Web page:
Sunday, March 25, 2007

today : Vietnam, Iraq, Israel

How do you proceed when you have made a decision that is so obviously imbecilically wrong, yet pride, stubborness, self-delusion and stupidity make you follow it for long enough that it cannot be easily undone, and you are currently mired in an increasingly bad situation?

This is the burning question of our times. Powerful people made foolish and ideologically driven mistakes, following advisors who had too much to lose to not behave other than as fawning yes-men. A campaign was started based on narrow, blinkered criteria. It was poorly planned and shambolically managed: and now we are all paying the price.

Yet this has always been the way. Lack of vision has stymied any real progress internationally. The powerful people fall back and make useless choices, retrenched in their need to retain power and caught up in their own little worlds.

Which is why the FA refused to employ Brian Clough when he was clearly the best choice to manage the England team. It's why they settled for Ron Greenwood, Graham Taylor and now Steve McClaren. Each time they reached a position where it was too late to turn back, yet what lay in front of them was only more disaster.

But where do we go from here? Apparently the FA are still paying Sven thousands a week to not be the manager, as well as paying McClaren to be the manager. If they sack him all the other decent choices are contracted to jobs it would be difficult to prize them from.

The mistakes piled up prior to the new regime being appointed. Firstly, Sven (as was his right) was recorded having a conversation during which he showed interest in a job other than managing England. As a knee jerk response, the FA lengthened and hiked up his contract, knowing a World Cup was six months away. Secondly, after Sven decided he was leaving the FA offered his job to Phil Scolari, on the condition that he accept before the world cup. Like almost anyone in the world Scolari said no, as he didn't want to go into the tournament as a lame duck coach. Then Martin O Neill, who was a free agent came into the frame. The most respected manager of his generation, the FA dithered on O' Neill because he is Northern Irish. Sensing that he might be taken off the club scene, while the FA dithered, several clubs came in to offer O' Neill a job. Aston Villa won the race and then he was off the scene. Next in the frame was Sam Allardyce. Unproven but a passionate guy whose work at Bolton showed intelligence and a great depth of tactical nouse, it turns out that maybe the FA shied away from him because (although this wasn't public at the time) his name had cropped up in the bungs enquiry. Then came Alan Curbishley. He anounced he was leaving his club, Charlton, at the end of the season. I wonder if he did this to get the England job and not mess Charlton around. He too was overlooked. One by one the FA, either by prevaricating or being outright stupid, narrowed their feild of candididates.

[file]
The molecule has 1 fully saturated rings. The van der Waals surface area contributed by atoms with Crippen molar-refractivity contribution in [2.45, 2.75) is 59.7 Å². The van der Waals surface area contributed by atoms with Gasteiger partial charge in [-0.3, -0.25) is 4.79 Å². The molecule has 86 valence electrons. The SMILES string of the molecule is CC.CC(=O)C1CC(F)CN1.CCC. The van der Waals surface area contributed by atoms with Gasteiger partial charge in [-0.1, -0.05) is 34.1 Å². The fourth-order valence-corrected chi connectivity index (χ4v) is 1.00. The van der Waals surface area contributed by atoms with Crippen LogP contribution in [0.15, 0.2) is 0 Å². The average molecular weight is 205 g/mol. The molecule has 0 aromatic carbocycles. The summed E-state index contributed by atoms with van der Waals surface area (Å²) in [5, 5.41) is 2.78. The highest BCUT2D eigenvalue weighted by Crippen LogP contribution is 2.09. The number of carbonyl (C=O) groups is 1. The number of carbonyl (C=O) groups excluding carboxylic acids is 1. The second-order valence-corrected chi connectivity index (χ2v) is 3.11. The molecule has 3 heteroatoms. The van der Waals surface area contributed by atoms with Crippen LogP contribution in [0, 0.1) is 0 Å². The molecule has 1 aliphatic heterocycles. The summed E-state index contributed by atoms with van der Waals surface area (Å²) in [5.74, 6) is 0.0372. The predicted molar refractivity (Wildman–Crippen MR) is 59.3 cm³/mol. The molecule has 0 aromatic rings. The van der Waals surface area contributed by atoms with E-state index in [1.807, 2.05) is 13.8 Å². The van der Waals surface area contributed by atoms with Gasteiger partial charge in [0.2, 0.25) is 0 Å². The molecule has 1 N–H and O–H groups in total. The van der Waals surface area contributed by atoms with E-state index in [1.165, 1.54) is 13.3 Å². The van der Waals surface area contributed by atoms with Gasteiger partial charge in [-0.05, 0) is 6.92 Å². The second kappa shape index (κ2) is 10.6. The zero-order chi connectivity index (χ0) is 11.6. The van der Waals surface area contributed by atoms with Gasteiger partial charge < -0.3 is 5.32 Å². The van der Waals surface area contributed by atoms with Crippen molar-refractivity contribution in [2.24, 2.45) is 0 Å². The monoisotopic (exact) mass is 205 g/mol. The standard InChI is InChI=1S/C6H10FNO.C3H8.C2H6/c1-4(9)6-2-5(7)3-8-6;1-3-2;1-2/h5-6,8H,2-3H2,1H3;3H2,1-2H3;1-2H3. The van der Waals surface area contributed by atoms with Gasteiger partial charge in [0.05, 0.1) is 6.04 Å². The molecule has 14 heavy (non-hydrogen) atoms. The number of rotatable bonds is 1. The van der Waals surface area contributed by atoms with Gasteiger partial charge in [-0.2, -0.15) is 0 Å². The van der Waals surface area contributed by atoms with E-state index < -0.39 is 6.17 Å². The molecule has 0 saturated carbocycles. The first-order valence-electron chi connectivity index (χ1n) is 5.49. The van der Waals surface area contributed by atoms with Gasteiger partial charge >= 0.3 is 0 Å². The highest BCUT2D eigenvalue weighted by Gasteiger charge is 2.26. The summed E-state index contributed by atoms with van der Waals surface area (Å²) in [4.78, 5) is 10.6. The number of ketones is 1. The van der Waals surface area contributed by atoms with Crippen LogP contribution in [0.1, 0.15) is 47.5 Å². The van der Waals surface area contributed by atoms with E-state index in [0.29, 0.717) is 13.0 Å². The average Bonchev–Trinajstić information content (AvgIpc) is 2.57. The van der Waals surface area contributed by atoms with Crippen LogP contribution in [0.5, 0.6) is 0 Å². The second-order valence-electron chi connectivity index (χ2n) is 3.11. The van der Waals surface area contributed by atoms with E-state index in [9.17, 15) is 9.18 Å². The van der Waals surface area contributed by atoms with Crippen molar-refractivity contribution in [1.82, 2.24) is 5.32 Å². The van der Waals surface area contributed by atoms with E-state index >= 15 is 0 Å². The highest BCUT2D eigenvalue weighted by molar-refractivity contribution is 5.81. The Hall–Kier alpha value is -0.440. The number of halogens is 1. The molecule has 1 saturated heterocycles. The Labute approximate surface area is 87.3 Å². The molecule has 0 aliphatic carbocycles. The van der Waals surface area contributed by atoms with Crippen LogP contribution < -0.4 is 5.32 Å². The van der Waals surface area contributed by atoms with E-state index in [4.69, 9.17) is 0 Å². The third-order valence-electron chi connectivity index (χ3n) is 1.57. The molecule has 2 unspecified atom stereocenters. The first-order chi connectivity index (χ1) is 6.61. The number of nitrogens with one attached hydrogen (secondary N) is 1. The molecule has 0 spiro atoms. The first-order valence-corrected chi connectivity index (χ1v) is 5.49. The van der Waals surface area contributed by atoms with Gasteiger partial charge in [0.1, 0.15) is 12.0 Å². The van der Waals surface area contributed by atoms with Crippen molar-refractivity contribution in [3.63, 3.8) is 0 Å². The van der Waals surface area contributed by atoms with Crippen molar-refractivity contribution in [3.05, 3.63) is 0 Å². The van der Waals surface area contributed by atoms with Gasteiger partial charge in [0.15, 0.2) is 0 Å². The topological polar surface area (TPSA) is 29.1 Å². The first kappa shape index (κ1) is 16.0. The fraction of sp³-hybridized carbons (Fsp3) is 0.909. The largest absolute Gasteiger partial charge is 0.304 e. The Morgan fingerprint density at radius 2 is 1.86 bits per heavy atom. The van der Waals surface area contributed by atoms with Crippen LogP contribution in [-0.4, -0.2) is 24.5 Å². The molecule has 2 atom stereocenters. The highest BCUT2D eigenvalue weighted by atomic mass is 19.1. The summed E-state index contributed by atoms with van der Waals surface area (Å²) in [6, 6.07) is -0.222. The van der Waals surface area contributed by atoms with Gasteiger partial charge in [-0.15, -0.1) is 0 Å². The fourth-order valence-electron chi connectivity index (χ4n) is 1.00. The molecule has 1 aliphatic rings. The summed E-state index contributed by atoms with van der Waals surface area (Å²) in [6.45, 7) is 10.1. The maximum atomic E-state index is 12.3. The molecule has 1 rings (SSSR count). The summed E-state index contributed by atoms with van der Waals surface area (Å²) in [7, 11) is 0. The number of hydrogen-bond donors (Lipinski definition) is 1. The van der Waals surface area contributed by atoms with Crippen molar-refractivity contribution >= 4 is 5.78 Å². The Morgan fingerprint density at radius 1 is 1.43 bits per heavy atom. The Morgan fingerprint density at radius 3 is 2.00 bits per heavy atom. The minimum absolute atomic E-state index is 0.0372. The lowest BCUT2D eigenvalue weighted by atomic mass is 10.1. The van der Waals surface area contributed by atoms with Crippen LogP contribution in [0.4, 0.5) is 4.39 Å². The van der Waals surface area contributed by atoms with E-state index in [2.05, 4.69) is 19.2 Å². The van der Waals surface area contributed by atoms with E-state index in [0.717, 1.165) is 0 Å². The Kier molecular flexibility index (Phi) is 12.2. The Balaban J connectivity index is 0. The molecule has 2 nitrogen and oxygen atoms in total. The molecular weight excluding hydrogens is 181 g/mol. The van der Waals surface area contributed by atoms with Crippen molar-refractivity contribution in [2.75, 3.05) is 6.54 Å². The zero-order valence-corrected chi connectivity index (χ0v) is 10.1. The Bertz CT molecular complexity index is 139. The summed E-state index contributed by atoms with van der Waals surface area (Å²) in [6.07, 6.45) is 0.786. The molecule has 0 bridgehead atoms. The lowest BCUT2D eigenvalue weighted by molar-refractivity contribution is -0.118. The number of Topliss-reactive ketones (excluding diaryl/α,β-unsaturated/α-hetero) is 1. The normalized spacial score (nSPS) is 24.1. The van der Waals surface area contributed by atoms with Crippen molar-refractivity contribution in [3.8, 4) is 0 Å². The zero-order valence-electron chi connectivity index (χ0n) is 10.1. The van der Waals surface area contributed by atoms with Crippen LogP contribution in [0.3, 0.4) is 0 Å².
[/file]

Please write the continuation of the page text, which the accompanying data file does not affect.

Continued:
Which left us with McClaren. No more proven than Allardyce, clearly about a tenth as clever as O Neill and the totally boring safe choice. One thing the FA knew: apart from screwing around on his wife, McClaren was already part of their little club and had no skeletons in his closet. The least worst option left. Only, in actuality, not. Because if you go for the safe option, and it doesn't work, you cannot fall back on the claim that you took a risk.

McCaren must have taken advice when he made the idiotic decision to end Beckham's international career. Okay, drop him on form, but to do it in such a way that you'd look like a fool if you recalled him is just moronic. What if you needed him? At the time it was applauded by some as a brave decision. But at the time people thought the Charge of The Light Brigade was a brave decision.

In this evening's match away to Israel, McClaren, apparently short of defenders, picked Phil Neville at right back. Because, clearly Phil Neville is more worthy of a place than Beckham. He took him off after an goal-less hour and replaced him with another right back. He played Jamie Carragher (central defender or right back) at left back. Aaron Lennon (right winger or advanced central midfielder) on the left wing. Then, with not long to go and the match at 0-0, he substituted him with Stewart Downing (a left winger) whilst playing apparently nobody on the right wing. He replaced Andy Johnson, speedy but diminutive forward, with Jermaine Defoe, speedy but diminutive forward. etc etc etc

Great coaches are brave, visionary and inspired. They don't play safe. They don't take the consensus, let's-not offend the establishment option. That's why the FA never seems to ermploy them.

Eventually McClaren will have to be sacked. The press'll get on his back and if there are no scandals, they will invent them. How did the powers that be not foresee this, when pretty much 100% of paying football fans could?

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